Joe Mixon's problems just keep piling up.
The University of Oklahoma's sophomore running back was evicted from his campus-area apartment, TMZ Sports learned on Monday. Mixon was served with the eviction papers this past October, with a claim that he owed $675 in unpaid rent.
Although it's unclear whether Mixon left peacefully or not, the story of his eviction was posted three days after footage of him punching female student Amelia Molitor — in a 2014 incident — surfaced on the internet on Friday, triggering disturbing memories of former NFL running back Ray Rice punching his then fiancée in a separate but notorious February 2014 incident.
Mixon's punch fractured four bones in Molitor's face.
[Warning: This video contains graphic footage].
Mixon's attorneys actually released the surveillance video Friday, before a December 26 deadline took effect via the Oklahoma Supreme Court ruling in favor of the city of Norman to release the footage. The judgment was the result of the Oklahoma Association of Broadcasters suing for access to the clip.
"Mr. Mixon asked us to once again say he is sorry for the way he acted that night," his lawyers wrote in a statement to ESPN. "He has publicly apologized to Ms. Molitor, her friends, his family, teammates, and the University. He hopes that his voluntary release of these recordings will help put this matter to rest."
In a statement sent to The Oklahoman last month, Mixon apologized while attempting to explain the situation that night in 2014.
"I was not drinking," Mixon said to the newspaper in November. "I have never had a drink in my life. At the end of the night, a group of apparently drunk people started harassing us. Some of my teammates were wise enough to leave. I did not, and I am sorry."
Mixon was charged with a misdemeanor in 2014 following the incident. Under terms of his plea deal, he agreed to a one-year deferred sentence in addition to 100 hours of community service and mandatory counseling.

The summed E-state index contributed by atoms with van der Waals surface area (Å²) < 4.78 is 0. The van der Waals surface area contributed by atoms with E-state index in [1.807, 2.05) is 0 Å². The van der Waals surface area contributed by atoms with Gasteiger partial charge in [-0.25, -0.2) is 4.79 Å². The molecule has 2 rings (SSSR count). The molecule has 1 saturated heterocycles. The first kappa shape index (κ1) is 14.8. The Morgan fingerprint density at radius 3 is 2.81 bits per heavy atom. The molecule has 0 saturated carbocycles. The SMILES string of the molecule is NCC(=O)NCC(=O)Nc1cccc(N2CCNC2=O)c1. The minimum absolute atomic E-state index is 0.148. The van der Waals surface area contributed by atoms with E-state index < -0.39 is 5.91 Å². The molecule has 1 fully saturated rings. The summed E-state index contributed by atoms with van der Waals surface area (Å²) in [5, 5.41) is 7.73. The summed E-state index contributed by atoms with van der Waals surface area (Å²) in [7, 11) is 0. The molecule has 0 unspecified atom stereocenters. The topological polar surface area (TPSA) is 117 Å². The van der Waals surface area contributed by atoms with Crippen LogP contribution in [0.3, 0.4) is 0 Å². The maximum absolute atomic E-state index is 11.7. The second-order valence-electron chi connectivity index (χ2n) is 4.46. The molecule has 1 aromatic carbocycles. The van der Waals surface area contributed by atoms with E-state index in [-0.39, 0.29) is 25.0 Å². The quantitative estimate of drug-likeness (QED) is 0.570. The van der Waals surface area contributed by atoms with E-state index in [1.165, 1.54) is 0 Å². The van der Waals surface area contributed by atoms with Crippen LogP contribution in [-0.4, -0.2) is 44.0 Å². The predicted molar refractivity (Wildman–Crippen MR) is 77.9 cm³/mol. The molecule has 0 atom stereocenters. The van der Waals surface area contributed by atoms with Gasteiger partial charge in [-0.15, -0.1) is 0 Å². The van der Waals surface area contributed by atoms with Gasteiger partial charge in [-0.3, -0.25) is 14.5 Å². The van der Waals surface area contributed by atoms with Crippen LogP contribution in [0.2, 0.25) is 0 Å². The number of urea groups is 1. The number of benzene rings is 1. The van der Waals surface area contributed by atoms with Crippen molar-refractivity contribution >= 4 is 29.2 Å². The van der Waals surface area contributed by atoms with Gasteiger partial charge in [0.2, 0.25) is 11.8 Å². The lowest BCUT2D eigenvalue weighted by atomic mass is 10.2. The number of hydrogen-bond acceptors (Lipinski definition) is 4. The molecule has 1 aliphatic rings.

The university knew of the incident and the video's eventual release, but received plenty of backlash for only suspending the running back for the 2014 season — essentially his redshirt season.
"University officials were made aware of the content of the video prior to taking action with respect to Joe Mixon [in 2014]," the school said in a statement, as reported by ESPN. "Based on that information, the university immediately suspended and removed Mr. Mixon from the football team for one year, during which high standards of conduct were expected and maintained. It was made clear to Mr. Mixon at the time of his suspension that violence against women will not go unpunished at the university. Coach [Bob] Stoops has been proactive in presenting training for his team aimed at preventing such behavior in the future. Sensitivity training in the area of violence has been intensified and best practices will continue to be implemented. Mr. Mixon has apologized for his actions, and the university hopes that it is an indication that he has learned from his mistakes. We are an educational institution, where we hope young people will learn from their mistakes and chart a better future course."
Despite being entangled with ongoing legal proceedings with his victim, Molitor, Mixon has been an intricate part of Oklahoma's offense this year, rushing for 1,183 yards and eight touchdowns this season.
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(Photo: AP Photo/Sue Ogrocki, File)